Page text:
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Skydome 2015

The skydome is coming to the school on Wednesday 16th December 2015. This year we are offering second year students the chance to attend a 50 minute show in the Assembly Hall in the portable planetarium at some time during the day. The cost is €5.50. Students must pay online by going to Parents > Payments in the menus above and choosing Skydome. The strict deadline for payment is 1st December. For more information on the Skydome see

Introduction to Astronomy

Solar Eclipse 2015
January 2014 Stargazing
Basics of Astronomy
Solar System
Star Cluster
Planets Easily Seen
Ecliptic and Motion of Planets in the Sky
Life cycle of a star
Physics for Astronomy



Astronomy is an extra-curricular activity which is touched on in many subject areas in school, most notably in physics, geography, chemistry, art, maths etc. Quite a few aspects are discussed in physics.

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Solar Eclipse 2015

DO NOT STARE AT THE SUN with the naked eye, or with sunglasses, especially not through telescopes or binoculars, even during a total eclipse during peak darkness. You can go blind whilie feeling no pain like Galileo did. Only through special solar eclipse glasses can you safely look directly at the sun.

A solar eclipse is where the sun is eclipsed (blocked out) by the moon getting in the way between the earth and the sun. An eclipse can be partial or complete. On Friday the 20th March 2015, on the spring equinox, there will be a 90% eclipse visible from Drogheda, between about 8:30 am and 10:30 am with peak darkness at around 9:30 am. We can expect darkness. It will go very quiet. The birds will go quiet and the wind will die down. If the sky is clear we may see a chunk missing from the sun with only a crescent remaining, a bit like a new moon only wider.

In Greenhills we will have a few binoculars set up to project a small image of the sun on a screen which you can look at. You may see sunspots. We will also have a number of pinhole cameras ready (cards with pin holes in them), to project a very small image on a white card at arms length. See second link below. We will also have a bucket of water to view the sun`s reflection, which you may look at but not stare at. We will also have a few converging mirrors to project an image on a screen.

If you want to try to see the eclipse outside the school that morning, weather permitting, please see Mr. Loughran at 10:40 am on Thursday 19th outside the staff room to get your name on the list. You then need your teacher`s permission to miss class for a short time (10 to 20 mins). Bring warm clothes and a white card if possible. Volunteeers will be needed for the whole first period and some of the second period to help supervise. We will probably be outside the back door from the first set of stairs between the photocopying roon and Virgo Potens on Friday morning from early on for anyone who wants a look before school begins. Even if the weather is bad it is unlikely to be overcast for the full two hours from the start to the end of the eclipse.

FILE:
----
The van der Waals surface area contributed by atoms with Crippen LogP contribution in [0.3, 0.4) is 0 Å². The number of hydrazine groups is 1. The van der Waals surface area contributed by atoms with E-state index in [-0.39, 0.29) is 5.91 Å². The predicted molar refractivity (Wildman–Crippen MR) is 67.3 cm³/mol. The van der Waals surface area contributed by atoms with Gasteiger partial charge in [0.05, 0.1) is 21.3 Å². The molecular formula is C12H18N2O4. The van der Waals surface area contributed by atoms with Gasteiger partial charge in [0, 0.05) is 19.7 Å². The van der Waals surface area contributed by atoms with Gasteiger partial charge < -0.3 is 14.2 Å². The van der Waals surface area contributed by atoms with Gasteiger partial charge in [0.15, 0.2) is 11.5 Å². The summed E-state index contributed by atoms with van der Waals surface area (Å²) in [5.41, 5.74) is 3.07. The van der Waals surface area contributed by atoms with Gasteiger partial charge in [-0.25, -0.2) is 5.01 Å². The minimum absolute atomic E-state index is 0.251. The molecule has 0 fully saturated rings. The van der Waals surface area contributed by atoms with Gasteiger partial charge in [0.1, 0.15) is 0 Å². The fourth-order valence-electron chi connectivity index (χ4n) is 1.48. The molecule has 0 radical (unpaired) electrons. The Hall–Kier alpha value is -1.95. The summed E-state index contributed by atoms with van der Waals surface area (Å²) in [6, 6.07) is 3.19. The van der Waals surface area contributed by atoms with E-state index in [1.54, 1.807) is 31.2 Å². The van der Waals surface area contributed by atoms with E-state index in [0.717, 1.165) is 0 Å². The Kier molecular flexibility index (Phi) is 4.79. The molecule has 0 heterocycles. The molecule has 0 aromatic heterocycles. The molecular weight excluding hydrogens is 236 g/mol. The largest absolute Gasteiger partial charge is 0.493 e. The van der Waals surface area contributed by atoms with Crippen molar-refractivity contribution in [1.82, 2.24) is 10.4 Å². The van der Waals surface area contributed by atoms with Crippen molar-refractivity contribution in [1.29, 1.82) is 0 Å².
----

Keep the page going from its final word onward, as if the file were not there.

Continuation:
Daily Mirror/Astronomy Ireland Guide to the Eclipse in Ireland 2015

How to safely view the eclipse

How to make a shoe box pinhole camera to safely view the eclipse

RTE have a 3 minute simulation of what the eclipse may look like from Dublin

Live streaming video of the eclipse from Trinity College Dublin School of Physics

Live streaming video of the eclipse from the Faroe Islands

Thanks Ms. Brennan!

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January 2014 Stargazing

On 15th January 2014 there was a talk on astronomy in the physics lab, lab 3, at 4 pm and at around 5 pm we went outside to look at the stars.

What to wear and bring

The main thing to bring is warm clothes. In the winter if the sky is clear it gets very cold, especially if you are standing around looking through a telescope or binoculars. Wear warm vests, multiple layers, coats, tracksuit bottoms over tights, good shoes, a wooly hat, gloves and scarf.

If you have a telescope, binoculars, books or magazines please bring them. You may leave them in the lab for a while if you wish and they will be safe.

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Basics of Astronomy


Solar system

The solar system is the Sun and planets and other objects which orbit the Sun like dwarf planets, asteroids (most in the asteroid belt) and comets.

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Our nearest star. A ball of plasma (superheated gas), made of 75% hydrogen and 25% helium and traces of other elements. Nuclear fusion takes place in the core at a temperature of around 1010 K (kelvins, like degrees centigrade). The surface temperature is only 5770 K, which is why the peak radiation from the sun is given out as visible light. (The sun also emits radio waves, microwaves, infra red, (visible light), ultraviolet light and x-rays. All these are called Electromagnetic Radiation – see Spectrum below.) Sunspots are areas of intense magnetic fields with eruptions which traverse the sun over an 11 day period as the sun rotates. They cause the emission of cosmic rays, high speed charged particles including protons, which cause the Aurora and interfere with communications satellites.


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“My Very Easy Method Just Sums Up Nine Planets” –  Frank Mooney.


Distance from sun, in AU, Astronomical Units.

*1 AU is distance of earth from sun.

1 AU = 1.5 x 1011 m = 150 000 000 000 m = 150 000 000 km = 93 000 000 miles



Explanation: Scientific Notation

[Scientific notation is a handy way of writing down astronomical numbers.]

*Distance of earth from sun is 1 AU (Astronomical Unit).

*1 AU = 1.5 x 1011 m (= 150 000 000 000 m = 150 000 000 km = 93 000 000 miles)

[1.5 x 1011 means 150 000 000 000 (1.5 with 11 noughts added on to 1, move decimal point 11 places to the right)

6.7 x 10-11 means 0.000 000 000 067 (move decimal point 11 places to the left)]

[On the calculator press 1.5 Exp 11 and you will see 1.5 x 1011 on the display.

On the calculator press 6.7 Exp +/- 11 and you will see 6.7 x 10-11 on the display.

Instead of Exp, your calculator may use a x10x button so you press 1.5 x10x11]





Relative size



H: Google solar system, two planets (compare re

Planet Venus Earth Mars Jupiter Saturn
Relative Size (diameter) 0.95 1 (12 800 km)


(6 400 km)


(142 984 km)

Relative Mass (relative to earth) 0.80 1 (6 x 1024 kg) 0.1 (6 x 1023 kg) 11 6
Distance from sun 0.72 1 AU
(150 000 000 km)

1.5  AU

(230 000 000 km)

5.2 AU 6 AU
Orbital period 0.60 1 y 1.9 y 12y 29 y
Rotational period 243 d 1 d 1.05 d 10 h 10 h
Composition rocky rocky rocky gas giant gas giant
Atmosphere   N,O,He CO2, N, Ar